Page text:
Karen Fawcett

About Karen Fawcett

Working from the home studio, I finish all of the sculptures myself, including final detailed clay work and colour painting/glazing. As well as researching existing projects, I am always looking for better ways of doing things and I like the challenge of undertaking new subjects. In addition to running the business we also have four children to look after, which can be quite challenging at times.

At the studio we are committed to creating lifelike sculptures using the British countryside as our inspiration. The first stage of the process is to choose a subject. This then needs to be researched using photographs, video material and study of an actual specimen if at all possible. Research is important to understanding the form of the subject, and getting the finer details of feathering and colour correct. Each piece is unique. We aim to capture not just the look, but also the spirit and personality of the subject, making it appear much more alive - as though it could move at any moment.

Some of our works are glazed to provide a more robust outdoor finish. Where more detailed colour is needed for lifelike representation of the original subject, we carefully paint the fired sculpture with weatherproof paints - although not as durable as an outdoor glaze, this finish is guaranteed to last at least 5 years.

I work with my family - Colin Fawcett completed his Master of Arts degree in 2015. He has since developed a working methodology for casting birds’ legs in pewter, especially for the larger birds. Michael Fawcett is responsible for the initial clay work and underpainting the fired result.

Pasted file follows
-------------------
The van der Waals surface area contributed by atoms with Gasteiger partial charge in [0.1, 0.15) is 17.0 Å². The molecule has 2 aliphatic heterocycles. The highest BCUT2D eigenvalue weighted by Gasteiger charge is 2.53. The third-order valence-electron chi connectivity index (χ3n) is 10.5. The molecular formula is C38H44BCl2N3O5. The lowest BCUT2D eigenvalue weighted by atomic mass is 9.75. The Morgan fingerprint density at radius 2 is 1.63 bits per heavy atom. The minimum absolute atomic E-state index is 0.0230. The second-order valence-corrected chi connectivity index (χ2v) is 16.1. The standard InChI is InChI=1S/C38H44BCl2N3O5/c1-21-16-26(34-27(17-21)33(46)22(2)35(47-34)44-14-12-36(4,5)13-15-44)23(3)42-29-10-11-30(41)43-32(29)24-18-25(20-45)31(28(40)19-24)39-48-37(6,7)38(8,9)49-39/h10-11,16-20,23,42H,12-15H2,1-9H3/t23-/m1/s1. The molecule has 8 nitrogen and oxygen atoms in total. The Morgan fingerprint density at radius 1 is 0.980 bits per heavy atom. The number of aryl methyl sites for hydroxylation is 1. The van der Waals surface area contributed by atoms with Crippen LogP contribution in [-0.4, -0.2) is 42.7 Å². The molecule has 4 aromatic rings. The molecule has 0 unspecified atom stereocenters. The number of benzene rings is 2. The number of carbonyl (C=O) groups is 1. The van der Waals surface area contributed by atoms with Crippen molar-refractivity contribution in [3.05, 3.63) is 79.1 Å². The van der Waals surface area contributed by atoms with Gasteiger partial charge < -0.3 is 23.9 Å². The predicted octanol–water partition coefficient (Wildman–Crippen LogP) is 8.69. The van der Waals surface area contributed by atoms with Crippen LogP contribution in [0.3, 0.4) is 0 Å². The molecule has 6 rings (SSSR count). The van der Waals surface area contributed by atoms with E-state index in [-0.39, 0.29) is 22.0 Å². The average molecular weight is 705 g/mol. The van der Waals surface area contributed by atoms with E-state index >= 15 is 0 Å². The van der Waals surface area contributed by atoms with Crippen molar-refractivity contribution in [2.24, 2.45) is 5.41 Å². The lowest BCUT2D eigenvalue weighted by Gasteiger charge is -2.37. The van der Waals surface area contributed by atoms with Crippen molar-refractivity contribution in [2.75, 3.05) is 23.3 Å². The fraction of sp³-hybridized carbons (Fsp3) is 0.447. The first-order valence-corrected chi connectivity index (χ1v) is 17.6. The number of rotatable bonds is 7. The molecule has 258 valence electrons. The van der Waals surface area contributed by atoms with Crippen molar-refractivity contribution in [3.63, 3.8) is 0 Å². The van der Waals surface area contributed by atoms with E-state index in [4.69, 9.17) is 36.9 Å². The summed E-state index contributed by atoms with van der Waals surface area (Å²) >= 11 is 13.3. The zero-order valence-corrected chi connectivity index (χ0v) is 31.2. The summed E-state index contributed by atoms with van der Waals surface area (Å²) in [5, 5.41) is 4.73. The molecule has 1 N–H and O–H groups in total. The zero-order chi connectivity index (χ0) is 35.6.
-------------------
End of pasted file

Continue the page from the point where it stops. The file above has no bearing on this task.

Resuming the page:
The production of the first sculpture in solid clay puts our detailed research to the test. When the sculpture is deemed acceptable, then a plaster mould is made. This gives us the ability to make consistent forms, as well as then being able to line the two halves of the mould with clay and make a hollow replica of the original sculpture (just like an Easter egg). If this were the end of the process, we could be accused of just making endless replicas using the mould. This is NOT what we do.

The clay cast loses detail during the moulding process, but here we are more interested in getting the body shape and size from the mould, not the final detail. Once the two halves are joined together, then the process of adding the fine detail begins. This includes the details of individual feathers or fur, the position of the head and limbs, and most important of all, the eyes. This is where the detailed research done earlier becomes invaluable. Each piece is crafted individually, so if you compare two thrushes, for example, there will be definite differences in the feathering and the colouring. This process also gives us the opportunity to position the head (or ears, etc.) at any desired posture, looking right, looking down, or left, for example. This is then fired at 1250`C for 6 hours, making the piece frost and weather proof. When cool, the piece is examined for flaws - only perfect pieces make it to the final process.

The fired pieces can now be either painted or glazed. We would prefer to glaze all our pieces, but this process is a bit hit and miss, and it does not gives us the fine colour control we want, to achieve a realistic end result. Consequently all our smaller birds tend to be painted, because fine colour detail is important for realism. Most of our mammals are glazed. Glazing involves a second firing to bond the glaze to the clay and invoke the chemical reactions that give the final glaze colours. After this stage the legs are glued into the body of the bird, or the wooden post is glued to the bird, using epoxy resin. Once set, unglazed items are under-painted (a base layer) before the final colour painting can be done, ensuring we achieve a faithful representation of the original specimen.